From Monday 11 October to Friday 15 October, ROC van Twente, Saxion University of Applied Sciences and the University of Twente together with various partners organise Sustainability Week. Students Reiner (ROC), Fleur (Saxion) and Jeroen (UT) explain what we can expect during this week. "We want to show that sustainability is no longer in its infancy.”
With the Sustainability Week, ROC van Twente, Saxion and the University of Twente want to inspire participants to embrace sustainability. Together, the educational institutions organise activities in which students gain knowledge about sustainability, discover new topics and devise solutions for complex sustainability challenges.
ROC van Twente: waste walks, guest lectures and sustainable coffee cups
On behalf of the Central Student Council, Reinier Huisjes is a member of the CSR platform of ROC van Twente and, in that capacity, involved in the organisation of Sustainability Week. He is studying civil engineering level 4 and sees that the building sector can become a lot more sustainable. "We live in houses that are not at all energy efficient," he explains. "They have a high loss value and as a result we have to burn a lot of gas." For his employer WEBO, he therefore develops a house in a 3D module that can be built as sustainably as possible. "You look at the choice of materials, for example, and make sure that it impacts the environment as little as possible. It is important to work with the future in mind. We really need to start living more sustainably now, so that our children can experience a better planet than the one we live on at present."
A lot happens at the ROC van Twente during Sustainability Week. "On Monday, we start with a breakfast for people involved with the organisation, which is provided by our catering department. We organise a number of waste walks, which will probably involve around 180 students, so that is also great. In addition, a number of companies, such as Brink Staalbouw, give guest lectures on how they implement sustainability in their business operations and we challenge our students to come up with alternatives for the coffee cups that we currently use. We do this in cooperation with Douwe Egberts."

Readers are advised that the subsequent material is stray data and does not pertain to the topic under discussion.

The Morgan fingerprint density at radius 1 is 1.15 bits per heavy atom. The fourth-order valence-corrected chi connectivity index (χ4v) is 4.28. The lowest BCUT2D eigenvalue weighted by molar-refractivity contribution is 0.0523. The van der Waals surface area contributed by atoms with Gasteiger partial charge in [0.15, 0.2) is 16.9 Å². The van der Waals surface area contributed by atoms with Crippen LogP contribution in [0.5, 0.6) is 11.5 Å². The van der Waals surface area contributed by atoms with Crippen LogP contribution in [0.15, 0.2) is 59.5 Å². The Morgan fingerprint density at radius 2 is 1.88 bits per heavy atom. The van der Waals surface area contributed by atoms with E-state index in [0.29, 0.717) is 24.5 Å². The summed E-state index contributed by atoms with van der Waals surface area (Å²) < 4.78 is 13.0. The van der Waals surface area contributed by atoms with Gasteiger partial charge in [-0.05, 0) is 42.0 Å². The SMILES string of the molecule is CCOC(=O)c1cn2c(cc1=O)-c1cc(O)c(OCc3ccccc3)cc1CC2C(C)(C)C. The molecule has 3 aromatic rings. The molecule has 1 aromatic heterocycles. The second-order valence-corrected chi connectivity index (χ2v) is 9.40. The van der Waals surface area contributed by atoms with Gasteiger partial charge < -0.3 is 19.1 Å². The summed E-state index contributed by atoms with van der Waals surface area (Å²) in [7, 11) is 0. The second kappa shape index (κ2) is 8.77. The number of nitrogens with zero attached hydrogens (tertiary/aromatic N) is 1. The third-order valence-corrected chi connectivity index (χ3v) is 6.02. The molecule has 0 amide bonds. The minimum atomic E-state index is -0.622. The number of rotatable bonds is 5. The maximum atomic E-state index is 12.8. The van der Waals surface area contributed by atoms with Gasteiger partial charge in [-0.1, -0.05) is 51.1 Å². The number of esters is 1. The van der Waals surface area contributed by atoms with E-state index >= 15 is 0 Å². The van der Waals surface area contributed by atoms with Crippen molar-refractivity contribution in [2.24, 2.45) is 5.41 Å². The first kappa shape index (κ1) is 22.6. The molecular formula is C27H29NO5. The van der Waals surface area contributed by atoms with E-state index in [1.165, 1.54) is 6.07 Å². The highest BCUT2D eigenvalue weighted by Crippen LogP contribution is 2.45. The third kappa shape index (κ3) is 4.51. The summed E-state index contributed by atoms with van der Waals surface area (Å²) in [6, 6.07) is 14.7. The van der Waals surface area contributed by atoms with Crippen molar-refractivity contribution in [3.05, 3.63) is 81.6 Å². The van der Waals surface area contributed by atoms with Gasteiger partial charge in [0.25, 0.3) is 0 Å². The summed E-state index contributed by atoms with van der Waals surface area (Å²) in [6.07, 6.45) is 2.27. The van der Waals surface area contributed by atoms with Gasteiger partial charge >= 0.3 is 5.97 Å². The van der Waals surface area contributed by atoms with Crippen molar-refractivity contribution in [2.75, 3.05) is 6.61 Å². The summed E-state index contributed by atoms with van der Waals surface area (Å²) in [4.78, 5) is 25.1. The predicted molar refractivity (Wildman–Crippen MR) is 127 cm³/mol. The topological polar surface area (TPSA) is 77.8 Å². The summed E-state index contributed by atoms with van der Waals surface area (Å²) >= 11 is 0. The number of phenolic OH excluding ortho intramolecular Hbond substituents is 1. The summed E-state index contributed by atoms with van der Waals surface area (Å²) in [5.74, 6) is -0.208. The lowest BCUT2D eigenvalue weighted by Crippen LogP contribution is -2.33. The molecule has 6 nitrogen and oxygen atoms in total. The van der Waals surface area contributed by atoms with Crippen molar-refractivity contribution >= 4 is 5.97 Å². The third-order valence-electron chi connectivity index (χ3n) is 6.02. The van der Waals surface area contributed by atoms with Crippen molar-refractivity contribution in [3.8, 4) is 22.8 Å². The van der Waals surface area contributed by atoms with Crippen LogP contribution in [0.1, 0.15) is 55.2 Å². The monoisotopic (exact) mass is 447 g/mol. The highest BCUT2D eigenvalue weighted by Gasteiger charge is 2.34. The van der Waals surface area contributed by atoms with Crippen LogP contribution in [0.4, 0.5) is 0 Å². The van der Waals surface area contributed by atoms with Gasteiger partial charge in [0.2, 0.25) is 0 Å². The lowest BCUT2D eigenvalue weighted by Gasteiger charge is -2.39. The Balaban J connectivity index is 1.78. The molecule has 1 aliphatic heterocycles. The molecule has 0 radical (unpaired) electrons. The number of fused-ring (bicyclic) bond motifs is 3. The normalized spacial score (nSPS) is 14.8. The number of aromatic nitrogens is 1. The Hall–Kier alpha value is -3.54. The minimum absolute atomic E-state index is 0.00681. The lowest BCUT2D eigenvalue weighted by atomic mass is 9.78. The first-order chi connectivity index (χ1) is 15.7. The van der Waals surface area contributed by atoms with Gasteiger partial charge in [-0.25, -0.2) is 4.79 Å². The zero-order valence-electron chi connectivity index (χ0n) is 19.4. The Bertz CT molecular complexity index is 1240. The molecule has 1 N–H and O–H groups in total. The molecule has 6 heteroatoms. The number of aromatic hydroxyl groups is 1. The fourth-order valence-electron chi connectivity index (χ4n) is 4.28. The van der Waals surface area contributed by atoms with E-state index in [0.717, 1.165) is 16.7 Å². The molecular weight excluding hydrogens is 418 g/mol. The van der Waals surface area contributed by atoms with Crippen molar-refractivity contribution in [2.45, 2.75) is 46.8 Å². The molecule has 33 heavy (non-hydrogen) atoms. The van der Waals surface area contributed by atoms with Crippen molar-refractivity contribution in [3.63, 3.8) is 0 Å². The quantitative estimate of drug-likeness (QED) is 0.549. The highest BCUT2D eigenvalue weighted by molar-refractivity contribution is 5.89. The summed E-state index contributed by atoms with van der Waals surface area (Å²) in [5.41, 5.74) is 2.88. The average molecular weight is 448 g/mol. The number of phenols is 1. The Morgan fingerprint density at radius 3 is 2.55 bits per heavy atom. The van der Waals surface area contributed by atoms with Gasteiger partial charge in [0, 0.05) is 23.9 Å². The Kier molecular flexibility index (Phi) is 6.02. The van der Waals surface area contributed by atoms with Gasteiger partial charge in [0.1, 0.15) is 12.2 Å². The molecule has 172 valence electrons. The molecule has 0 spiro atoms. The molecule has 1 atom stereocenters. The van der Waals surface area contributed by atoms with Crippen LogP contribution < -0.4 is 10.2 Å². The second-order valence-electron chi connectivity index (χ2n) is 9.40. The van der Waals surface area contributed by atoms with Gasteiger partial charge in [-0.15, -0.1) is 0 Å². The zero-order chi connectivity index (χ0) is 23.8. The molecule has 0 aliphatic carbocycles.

Saxion: 25 to 30 events
For Saxion University of Applied Sciences, Fleur Willemse is closely involved in organising Sustainability Week. She studies Industrial Product Design and is, among other things, responsible for events at the Saxion Green Office. As a young person, she says she is very aware of the crisis the world is currently in. "But I'm also very much about looking at things from the positive side. I believe that if you have a passion for sustainability and can explain in layman's terms how you can interact differently with the world, you can make much more of an impact than if you just tell yourself to eat vegan or reduce your emissions. If we do this well as students and as Green Office, we can inspire so many more people."
During Sustainability Week, events will take place at all three Saxion locations. "We organise sustainable talks, have poster presentations from research groups and students working on sustainable issues, hold workshops and have inspiring speakers like Extinction Rebellion. There is also a sustainable fashion show and you can swap clothes. We might have 25 to 30 events in total."
University of Twente: academic and tangible
The University of Twente also organises various activities during Sustainability Week, with Jeroen Boerma at the centre of it all. He has a Master's degree in Applied Physics and helped organise the very first edition of the event two years ago. He aspires to a career in sustainability and wants to contribute to the energy transition. "That's why I wanted to invest in this during my studies and coincidentally, I know the UT's sustainability policy officer, so I asked her if she could use any help. The Green Hub Twente was set up last year and they could use help in organising Sustainability Week."
At the UT, several symposia will be held from 11 to 15 October, with scientists speaking about sustainability in their fields, plus an interactive workshop in the DesignLab the week before. Students can also participate in a bicycle tour along all kinds of sustainable restaurants and shops in Enschede. "We want an academic part, but we also try to make it tangible by organising things in which students themselves can participate.“
Every fortnight Reinier, Fleur and Jeroen discuss their progress and see how they can help each other. "Collaboration is really key," explains Jeroen, with which the educational institutions simultaneously contribute to Goal 17 of the Sustainable Development Goals: to create partnerships to achieve goals. "We are trying to approach this week ever more seriously and professionally, because we want to show that sustainability is no longer in its infancy, but needs to be taken to a new level. We notice that cooperation is increasingly important to achieve that."